The G protein-coupled oestrogen receptor 1 agonist G-1 disrupts endothelial cell microtubule structure in a receptor-independent manner
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The G protein-coupled oestrogen receptor GPER1, also known as GPR30, has been implicated in oestrogen signalling, but the physiological importance of GPER1 is not fully understood. The GPER1 agonist G-1 has become an important tool to assess GPER1-mediated cellular effects. Here, we report that this substance, besides acting via GPER1, affects the microtubule network in endothelial cells. Treatment with G-1 (3 μM) for 24 h reduced DNA synthesis by about 60 % in mouse microvascular endothelial bEnd.3 cells. Treatment with 3 μM G-1 prevented outgrowth of primary endothelial cells from mouse aortic explants embedded in Matrigel. Treatment with G-1 (0.3–3 μM) for 24 h disrupted bEnd.3 cell and HUVEC microtubule structure in a concentration-dependent manner as assessed by laser-scanning confocal immunofluorescence microscopy. G-1-induced (3 μM) disruption of microtubule was observed also after acute (3 and 6 h) treatment and in the presence of the protein synthesis inhibitor cycloheximide. Disruption of microtubules by 3 μM G-1 was observed in aortic smooth muscle cells obtained from both GPER1 knockout and wild-type mice, suggesting that G-1 influences microtubules through a mechanism independent of GPER1. G-1 dose dependently (10–50 μM) stimulated microtubule assembly in vitro. On the other hand, microtubules appeared normal in the presence of 10–50 μM G-1 as determined by electron microscopy. We suggest that G-1-promoted endothelial cell anti-proliferation is due in part to alteration of microtubule organization through a mechanism independent of GPER1. This G-1-promoted mechanism may be used to block unwanted endothelial cell proliferation and angiogenesis such as that observed in, e.g. cancer.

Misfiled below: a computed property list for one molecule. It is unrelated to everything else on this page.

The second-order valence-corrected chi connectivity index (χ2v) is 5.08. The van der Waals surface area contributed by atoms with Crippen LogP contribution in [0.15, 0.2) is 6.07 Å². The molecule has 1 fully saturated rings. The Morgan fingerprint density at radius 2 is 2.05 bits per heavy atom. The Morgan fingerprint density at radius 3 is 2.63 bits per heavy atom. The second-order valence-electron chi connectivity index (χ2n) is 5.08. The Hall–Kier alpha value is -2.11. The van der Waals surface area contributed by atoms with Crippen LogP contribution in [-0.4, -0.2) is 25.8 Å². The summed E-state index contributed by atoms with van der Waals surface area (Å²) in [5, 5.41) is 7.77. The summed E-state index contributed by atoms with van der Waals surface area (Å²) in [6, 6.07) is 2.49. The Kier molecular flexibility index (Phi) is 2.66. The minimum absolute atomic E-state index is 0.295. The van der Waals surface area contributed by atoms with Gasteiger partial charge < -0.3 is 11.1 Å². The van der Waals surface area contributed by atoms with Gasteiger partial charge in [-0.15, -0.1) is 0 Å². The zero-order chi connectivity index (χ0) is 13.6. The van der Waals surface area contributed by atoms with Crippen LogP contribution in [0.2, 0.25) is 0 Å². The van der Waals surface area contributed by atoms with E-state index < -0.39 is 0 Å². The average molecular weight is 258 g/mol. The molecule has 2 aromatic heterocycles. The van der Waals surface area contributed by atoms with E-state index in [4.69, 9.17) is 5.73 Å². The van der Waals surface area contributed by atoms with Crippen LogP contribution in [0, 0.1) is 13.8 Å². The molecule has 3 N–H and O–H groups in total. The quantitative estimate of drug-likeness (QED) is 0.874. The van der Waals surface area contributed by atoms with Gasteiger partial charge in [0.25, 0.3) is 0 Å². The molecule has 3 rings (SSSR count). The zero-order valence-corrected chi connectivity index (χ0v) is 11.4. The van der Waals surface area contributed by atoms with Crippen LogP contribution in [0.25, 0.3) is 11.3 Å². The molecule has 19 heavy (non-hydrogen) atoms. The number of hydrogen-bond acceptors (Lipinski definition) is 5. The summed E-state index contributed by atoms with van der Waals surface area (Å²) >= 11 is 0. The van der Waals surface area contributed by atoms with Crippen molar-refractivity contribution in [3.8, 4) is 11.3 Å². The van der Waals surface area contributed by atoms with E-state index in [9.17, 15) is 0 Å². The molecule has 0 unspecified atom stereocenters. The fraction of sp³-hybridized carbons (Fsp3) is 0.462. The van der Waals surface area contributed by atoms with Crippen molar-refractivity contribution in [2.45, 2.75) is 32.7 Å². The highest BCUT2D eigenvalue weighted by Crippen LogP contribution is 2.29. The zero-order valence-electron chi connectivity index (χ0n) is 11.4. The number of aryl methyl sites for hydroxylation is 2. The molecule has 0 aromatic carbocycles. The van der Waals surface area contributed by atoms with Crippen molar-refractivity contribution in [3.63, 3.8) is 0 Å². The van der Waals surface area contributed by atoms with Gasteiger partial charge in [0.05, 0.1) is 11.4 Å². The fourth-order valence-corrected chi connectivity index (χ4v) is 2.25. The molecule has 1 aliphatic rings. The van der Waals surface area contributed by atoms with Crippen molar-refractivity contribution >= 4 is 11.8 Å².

KeywordsEndothelial cells G-1 GPR30 Microtubule Proliferation Tubulin
This study was supported by grants from the Swedish Research Council, the Swedish Dental Society, the Greta and Johan Kocks Foundation, the Sven and Lilly Thuréus Foundation and the Vascular Wall Programme at Lund University. We thank Dr. Mary Ann Jordan of the University of California at Santa Barbara for her thoughtful advice. Supported in part by a grant to RFL from the United States Department of Defence Breast Cancer Research Program W81XWH-10-1-0903. RFL and VP gratefully acknowledge the support of the Cancer Therapy and Research Center at the University of Texas Health Science Center San Antonio, an NCI-designated Cancer Center.
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